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Current time:0:00Total duration:7:45

Video transcript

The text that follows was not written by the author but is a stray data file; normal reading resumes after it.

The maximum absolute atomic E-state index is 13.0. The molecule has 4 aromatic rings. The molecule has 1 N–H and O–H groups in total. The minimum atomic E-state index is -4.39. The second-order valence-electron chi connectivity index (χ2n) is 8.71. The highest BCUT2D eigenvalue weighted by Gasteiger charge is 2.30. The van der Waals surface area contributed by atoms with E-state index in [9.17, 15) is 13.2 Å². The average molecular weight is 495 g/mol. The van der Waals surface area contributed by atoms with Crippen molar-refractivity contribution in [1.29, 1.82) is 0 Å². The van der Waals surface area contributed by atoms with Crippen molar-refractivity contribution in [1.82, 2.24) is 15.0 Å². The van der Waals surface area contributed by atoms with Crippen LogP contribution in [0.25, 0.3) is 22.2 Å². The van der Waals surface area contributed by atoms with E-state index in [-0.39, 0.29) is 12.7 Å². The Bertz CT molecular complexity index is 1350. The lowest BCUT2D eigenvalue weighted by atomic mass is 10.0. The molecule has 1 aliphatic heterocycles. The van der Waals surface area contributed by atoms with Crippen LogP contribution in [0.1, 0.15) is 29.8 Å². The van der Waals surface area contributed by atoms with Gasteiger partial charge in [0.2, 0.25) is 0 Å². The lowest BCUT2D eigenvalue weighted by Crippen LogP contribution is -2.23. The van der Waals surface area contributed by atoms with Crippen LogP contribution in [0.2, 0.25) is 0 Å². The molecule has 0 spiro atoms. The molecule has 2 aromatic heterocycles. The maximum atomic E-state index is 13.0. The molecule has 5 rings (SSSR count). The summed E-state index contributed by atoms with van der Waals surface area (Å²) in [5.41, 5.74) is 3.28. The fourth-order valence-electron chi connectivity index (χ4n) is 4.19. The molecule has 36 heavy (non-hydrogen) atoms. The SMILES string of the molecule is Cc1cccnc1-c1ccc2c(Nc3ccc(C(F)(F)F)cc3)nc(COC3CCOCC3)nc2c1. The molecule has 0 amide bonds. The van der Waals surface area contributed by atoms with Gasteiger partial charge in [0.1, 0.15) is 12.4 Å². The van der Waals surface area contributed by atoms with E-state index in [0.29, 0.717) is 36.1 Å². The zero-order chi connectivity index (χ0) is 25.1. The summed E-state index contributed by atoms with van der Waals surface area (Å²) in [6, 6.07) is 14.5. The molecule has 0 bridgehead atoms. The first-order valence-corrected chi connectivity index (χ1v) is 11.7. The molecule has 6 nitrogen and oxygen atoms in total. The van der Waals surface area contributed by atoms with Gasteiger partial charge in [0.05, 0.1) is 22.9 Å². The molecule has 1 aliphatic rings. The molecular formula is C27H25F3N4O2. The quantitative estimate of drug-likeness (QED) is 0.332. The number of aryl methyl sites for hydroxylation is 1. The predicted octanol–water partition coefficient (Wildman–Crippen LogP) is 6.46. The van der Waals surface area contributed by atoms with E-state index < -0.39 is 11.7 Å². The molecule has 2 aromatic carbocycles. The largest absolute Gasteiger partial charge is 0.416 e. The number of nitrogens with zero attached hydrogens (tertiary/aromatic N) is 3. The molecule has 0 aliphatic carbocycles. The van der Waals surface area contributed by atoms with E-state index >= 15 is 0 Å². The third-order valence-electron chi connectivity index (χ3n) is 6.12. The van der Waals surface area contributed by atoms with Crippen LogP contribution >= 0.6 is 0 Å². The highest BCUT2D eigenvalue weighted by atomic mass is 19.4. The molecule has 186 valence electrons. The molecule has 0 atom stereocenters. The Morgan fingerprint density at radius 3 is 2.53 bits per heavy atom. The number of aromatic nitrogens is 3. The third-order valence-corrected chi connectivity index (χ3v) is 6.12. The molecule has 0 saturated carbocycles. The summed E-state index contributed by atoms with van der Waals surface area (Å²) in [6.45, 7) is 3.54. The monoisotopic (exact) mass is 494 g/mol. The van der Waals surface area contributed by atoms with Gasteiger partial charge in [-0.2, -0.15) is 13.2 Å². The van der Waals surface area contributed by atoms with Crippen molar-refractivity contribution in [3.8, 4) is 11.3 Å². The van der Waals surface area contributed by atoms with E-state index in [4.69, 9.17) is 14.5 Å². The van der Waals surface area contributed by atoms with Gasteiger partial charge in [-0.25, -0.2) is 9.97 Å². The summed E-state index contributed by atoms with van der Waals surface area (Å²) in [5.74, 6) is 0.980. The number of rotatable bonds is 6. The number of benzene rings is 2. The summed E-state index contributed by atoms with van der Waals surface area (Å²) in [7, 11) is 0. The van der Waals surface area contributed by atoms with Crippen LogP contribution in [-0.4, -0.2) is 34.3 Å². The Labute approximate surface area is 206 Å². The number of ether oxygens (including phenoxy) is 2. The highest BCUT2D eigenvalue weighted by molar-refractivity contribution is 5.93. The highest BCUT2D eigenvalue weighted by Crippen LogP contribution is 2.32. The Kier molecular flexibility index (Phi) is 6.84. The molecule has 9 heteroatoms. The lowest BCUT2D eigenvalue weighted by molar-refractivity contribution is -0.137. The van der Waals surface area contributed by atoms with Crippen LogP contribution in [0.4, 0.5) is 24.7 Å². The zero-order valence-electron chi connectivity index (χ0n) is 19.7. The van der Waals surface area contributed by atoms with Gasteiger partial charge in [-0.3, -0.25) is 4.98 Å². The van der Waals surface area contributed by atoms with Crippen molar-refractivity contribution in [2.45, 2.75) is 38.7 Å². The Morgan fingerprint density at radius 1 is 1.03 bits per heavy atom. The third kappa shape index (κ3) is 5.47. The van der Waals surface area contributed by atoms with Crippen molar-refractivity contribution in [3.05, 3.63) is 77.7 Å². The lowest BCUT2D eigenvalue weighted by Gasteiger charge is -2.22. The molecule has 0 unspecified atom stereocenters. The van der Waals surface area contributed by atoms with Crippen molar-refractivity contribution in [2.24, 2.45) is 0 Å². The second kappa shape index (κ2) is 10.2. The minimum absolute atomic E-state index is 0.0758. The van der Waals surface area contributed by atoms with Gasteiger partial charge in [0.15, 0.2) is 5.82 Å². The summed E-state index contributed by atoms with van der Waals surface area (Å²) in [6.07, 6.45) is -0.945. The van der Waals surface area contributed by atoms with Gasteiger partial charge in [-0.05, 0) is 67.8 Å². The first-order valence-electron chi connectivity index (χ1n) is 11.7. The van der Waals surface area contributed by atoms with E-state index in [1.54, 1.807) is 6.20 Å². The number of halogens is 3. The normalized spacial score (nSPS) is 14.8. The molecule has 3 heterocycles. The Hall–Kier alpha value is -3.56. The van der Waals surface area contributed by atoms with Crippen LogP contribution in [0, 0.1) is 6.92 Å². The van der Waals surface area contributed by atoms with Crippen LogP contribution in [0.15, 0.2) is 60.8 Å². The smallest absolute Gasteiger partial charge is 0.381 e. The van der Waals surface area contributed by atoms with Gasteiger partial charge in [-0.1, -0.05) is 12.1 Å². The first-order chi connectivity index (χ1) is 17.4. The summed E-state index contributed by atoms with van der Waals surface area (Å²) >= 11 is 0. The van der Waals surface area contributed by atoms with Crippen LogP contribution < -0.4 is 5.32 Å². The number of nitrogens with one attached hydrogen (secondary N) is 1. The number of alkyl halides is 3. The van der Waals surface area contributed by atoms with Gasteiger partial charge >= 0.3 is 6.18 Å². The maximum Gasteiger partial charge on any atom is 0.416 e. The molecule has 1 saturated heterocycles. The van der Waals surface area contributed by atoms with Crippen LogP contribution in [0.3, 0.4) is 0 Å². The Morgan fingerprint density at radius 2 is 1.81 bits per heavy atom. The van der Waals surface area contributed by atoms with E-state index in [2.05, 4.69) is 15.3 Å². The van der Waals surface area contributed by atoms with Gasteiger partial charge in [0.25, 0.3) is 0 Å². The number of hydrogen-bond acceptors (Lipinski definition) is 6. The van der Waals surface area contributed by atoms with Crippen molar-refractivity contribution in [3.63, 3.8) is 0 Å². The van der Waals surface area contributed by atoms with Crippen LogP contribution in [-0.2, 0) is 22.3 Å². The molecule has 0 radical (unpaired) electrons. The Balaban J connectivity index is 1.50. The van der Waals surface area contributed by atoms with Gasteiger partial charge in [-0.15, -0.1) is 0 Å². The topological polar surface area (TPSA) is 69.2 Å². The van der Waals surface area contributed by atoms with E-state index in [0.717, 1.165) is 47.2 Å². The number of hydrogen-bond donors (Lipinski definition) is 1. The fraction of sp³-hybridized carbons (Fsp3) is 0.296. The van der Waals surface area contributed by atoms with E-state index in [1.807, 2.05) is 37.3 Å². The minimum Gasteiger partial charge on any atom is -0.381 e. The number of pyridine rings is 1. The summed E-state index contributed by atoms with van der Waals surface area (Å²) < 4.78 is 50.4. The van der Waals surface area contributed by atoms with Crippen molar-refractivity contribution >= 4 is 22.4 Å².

in the depreciation video we saw that if a company had to buy some equipment for its factory let's say at the beginning of 2007 just based on the cash that went out of the door there might have been this temptation to say okay in 2007 we had in it I don't know let's call an equipment expense say EQ expense and they could have just wrote let's say that equipment cost fifty thousand dollars so they would have just put a 50 thousand dollar expense right in 2007 I write it a negative number just because I like to remember it's an expense although I don't know if that's that's actually not normally people just write it as a positive expense but I always like to put a negative for expense to know that it's going to subtract from your revenue so they would do that they would put that cash expense there in 2007 and then in future years maybe 2008 2009 2010 they would have no expense until maybe they had to replace that machine or buy a new one and we saw that that I guess is one way to account for things but it really doesn't reflect the reality of the business the fact that this machine right here that cost fifty thousand dollars is used for in this example in the depreciation video we it was usable for two years let's say in this example it's usable for four years so what they do is instead of just expensing the cost of the machine when the machine is bought on the balance sheet at the beginning of 2007 they say we now have an asset they now have an asset called a machine I'll just call it m4 machine that's $50,000 $50,000 asset at this point right here right when we bought the machine remember balance sheets are snapshots in time and then instead of having an equipment expense instead of having that expense they'll have an a let's call it an equipment depreciation expense equipment depreciation expense and the difference here is just instead of saying that we the entire expense was that machine in just the first period they're saying no we're using some of the machine in that period and let's say we do a straight-line depreciation which means we essentially depreciate the asset evenly over the over its lifespan so in this case we're assuming it's a four year lifespan let me draw that out it's a four year lifespan so they the asset should linearly go to zero over these four years so essentially in the first year our expense would be what it's twelve thousand if you divide fifty thousand divided by four it's twelve thousand five hundred dollars so it'd be minus twelve thousand five hundred dollars in each year depreciation expense minus twelve thousand five hundred minus twelve thousand five hundred and we would account for it on the balance sheet because remember income statements are just telling you how do you get from one balance sheet to another so expenses reduce the the value of your asset so example in this one at the beginning of the period before the 2007 income statement the asset was worth fifty thousand dollars we depreciated twelve thousand five hundred from it so at this point in time the balance sheet as of the end of 2007 or the beginning of 2008 we're going to say that our machine is now twelve thousand five hundred less of forty seven thousand five hundred and then at the end of 2008 beginning of 2009 our balance sheet on under the assets the machine if they gave us that level of granularity would be twelve thousand five hundred less than that so that's what thirty five thousand so the machine would be thirty five sorry this is thirty seven thousand thirty seven thousand five hundred so then the machine is twenty five thousand and then another twelve thousand five hundred on the books it'll say the machine is worth twelve thousand five hundred and then at the end of 2010 it'll say the machine is worth nothing and if we did our depreciation schedule right or if the lifespan of this machine really is four years and it's time to go buy another machine and start doing this all over again and this is all a review of the depreciation video amortization is the exact same thing but it deals with intangible assets what's an intangible well it's some things you can't see touch feel smell eat obviously a machine you can't do all of those things to it but you can at least touch it and and possibly smell and taste it so an intangible asset is some you can't do any of that stuff to but it's the exact same idea for example let's say we are some type of light I mean whatever we could still be a widget company and let me write down the years 2007 2008 2009 and 2010 and let's say that if we just did it from a cash point of view let's say we have to buy a patent in order to make our widgets so we could add we could have said oh we have to buy our you know patent expense we have to buy a patent from some brilliant investors inventor someplace patent expense we could just say oh you know what the patent it costs $4,000 so we could just put that there even though the useful life of the patent might be four years and so it doesn't reflect the fact that we still are using that patent in these years and we just take the hit here and so this income will look unusually low while these will these will look unusually high that's not reflective of the fact that you're using this patent that has four years left on it so instead of doing that what you do is at the beginning of the period so you don't do this at the beginning of the period you say we have acquired a patent an asset that is worth four thousand dollars and then every year over the life of the patent we'd amortize 1/4 of it since it has a four year life so it would be patent amortization patent amortization and there's all sorts of intangible assets that you might amortize and amortize is really just means spreading out the cost of this asset just like depreciation was spreading out the cost of a physical asset so patent amortization would be a thousand and this year a thousand and this year a thousand and this year and a thousand and this year and then at the our snapshot or our balance sheet at the end of 2007 will have honors assets of patent that's now worth three thousand and then at the end of 2008 it'll have a patent that's now worth two thousand end of 2009 I think you get the point you'll have a patent worth 1000 and the end of 2010 probably because the patent is now expired and anyone can go out and and produce whatever was that that that invention that was patented without having the patent we then say that the patent is worthless this could actually you know a very relevant thing is if you are a drug company and you were buying the patent to some pharmaceutical that had four years left so that you can have exclusive rights to develop that drug and and at this point all of a sudden now anyone can develop the drug so that patent is worthless so the balance sheet is really trying to capture what your asset is worth at that point in time at this point in time your patent is arguably only worth a thousand dollars because you paid four thousand for four years and I only have a year left but that's all amortization is nothing nothing fancy letme amortization I didn't write it out nice and neatly in case you want to know how to spell it it really in my mind it's very similar depreciation depreciation is tangible amortization is intangible and it could be patents it could be licenses it could be fees associated with a financing let's say you have some debt that you took from a company and the debt is going to last for ten years and you have to pay a one-time lump-sum fee to the bank well that one one-time lump-sum fee should probably be spread over the life of the debt so you would amortize that expense over its life anyway see in the next video